A lot of high school coaches aren’t fans of bye weeks, especially late in the season and during the beginning of the postseason.
No. 4 Mossyrock’s Eric Ollikainen isn’t one of them — especially this year.
The Vikings earned the last bye in the field at the 1B state tournament, and found out they’d be playing No. 5 Liberty Bell after the Mountains routed No. 12 Muckleshoot Tribal 62-0 last Saturday in Wenatchee. But back home, Mossyrock was dealing with its own sort of struggle.
“To be honest, we really dodged a bullet with that bye week,” Ollikainen said. “We were really battling a bug last week, and we would’ve lost if we would have played Friday. Everyone had it, everyone was sick. It really worked out for us.”
So instead of doing what many highly-ranked teams do in their situation — holding a regular week of practice, just without a game at the end of it — the Ollikainen gave his Vikings a few real days off. Some went to Yakima to watch Mossyrock’s volleyball team at the 1B state tournament. Others stayed home, rested up, and did everything they could to make sure that when game week rolled back around, the flu was in the rearview mirror.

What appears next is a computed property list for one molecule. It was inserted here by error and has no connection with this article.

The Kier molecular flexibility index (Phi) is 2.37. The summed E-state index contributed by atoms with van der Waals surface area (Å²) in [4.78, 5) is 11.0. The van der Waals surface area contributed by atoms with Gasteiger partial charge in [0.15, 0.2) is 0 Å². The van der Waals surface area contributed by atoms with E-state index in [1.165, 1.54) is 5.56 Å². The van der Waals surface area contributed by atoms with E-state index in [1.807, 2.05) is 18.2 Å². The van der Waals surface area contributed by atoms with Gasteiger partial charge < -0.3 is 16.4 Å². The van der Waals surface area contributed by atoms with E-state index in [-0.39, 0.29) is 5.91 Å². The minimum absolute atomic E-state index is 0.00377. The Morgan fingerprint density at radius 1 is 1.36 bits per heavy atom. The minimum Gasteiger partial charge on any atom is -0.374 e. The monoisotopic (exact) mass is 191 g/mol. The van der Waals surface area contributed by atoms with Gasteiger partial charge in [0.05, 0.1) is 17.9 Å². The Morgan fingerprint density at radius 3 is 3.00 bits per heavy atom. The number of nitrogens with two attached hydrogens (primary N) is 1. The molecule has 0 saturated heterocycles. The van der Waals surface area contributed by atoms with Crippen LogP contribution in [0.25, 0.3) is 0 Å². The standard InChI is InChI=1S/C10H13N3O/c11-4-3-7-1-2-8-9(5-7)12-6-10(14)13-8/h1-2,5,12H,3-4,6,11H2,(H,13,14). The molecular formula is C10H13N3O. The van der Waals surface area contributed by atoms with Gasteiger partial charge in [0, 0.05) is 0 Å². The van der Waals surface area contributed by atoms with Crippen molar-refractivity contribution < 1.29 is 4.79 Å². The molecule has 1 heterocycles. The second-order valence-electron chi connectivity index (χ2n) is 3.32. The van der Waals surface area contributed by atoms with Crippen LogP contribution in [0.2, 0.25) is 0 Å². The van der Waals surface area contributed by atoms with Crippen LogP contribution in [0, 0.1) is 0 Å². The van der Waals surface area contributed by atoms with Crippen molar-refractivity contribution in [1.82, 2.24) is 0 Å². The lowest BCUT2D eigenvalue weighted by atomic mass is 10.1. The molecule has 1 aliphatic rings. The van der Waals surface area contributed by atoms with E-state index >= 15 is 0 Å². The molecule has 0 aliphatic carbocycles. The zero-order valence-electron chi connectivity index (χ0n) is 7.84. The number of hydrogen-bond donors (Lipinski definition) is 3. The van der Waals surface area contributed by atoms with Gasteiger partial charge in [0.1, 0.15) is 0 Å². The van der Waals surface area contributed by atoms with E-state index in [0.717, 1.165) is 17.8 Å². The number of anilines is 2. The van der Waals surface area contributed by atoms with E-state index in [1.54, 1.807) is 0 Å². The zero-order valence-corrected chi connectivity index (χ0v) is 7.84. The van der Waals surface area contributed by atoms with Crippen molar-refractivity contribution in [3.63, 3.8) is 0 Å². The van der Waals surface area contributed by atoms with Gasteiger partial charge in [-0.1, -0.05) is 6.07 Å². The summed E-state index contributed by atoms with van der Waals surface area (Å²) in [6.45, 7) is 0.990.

And at early returns, it looks like the plan worked.
We’re practicing hard this week, we’re kicking up the intensity level,” Ollikainen said. “They’re coming back, they’re refreshed, they’ve got fresh legs. We’ve just got a few coughs here and there as some people are finishing kicking this bug, but we’re moving around pretty good out there.”
Those fresh legs will be needed, particularly on defense, going up against a Mountain Lions’ offense that gets dangerous when quarterback Riley Lidey uses his legs.
“He’s got some speed,” Ollikainen said. “We’re going to have a hard time controlling him; we’ve got to cover for a long time, because he does a good job of extending plays.”
And when the Vikings do finally get to take the field Saturday, at 1 p.m. in Tenino, they’ll be making a bit of history with their first state tournament appearance in 8-man football. Regardless of classification, it’s their first State game since 2012.
With a win, the Vikings would return to the state semifinals for the first time since the turn of the century, long before any of their current players were born.
“We take pride in the history here, but it has been a minute,” Ollikainen said. “We’re trying to bring that tradition back, our old ways of constantly being a factor, and our ultimate goal is to win a state title, which hasn’t been done here.”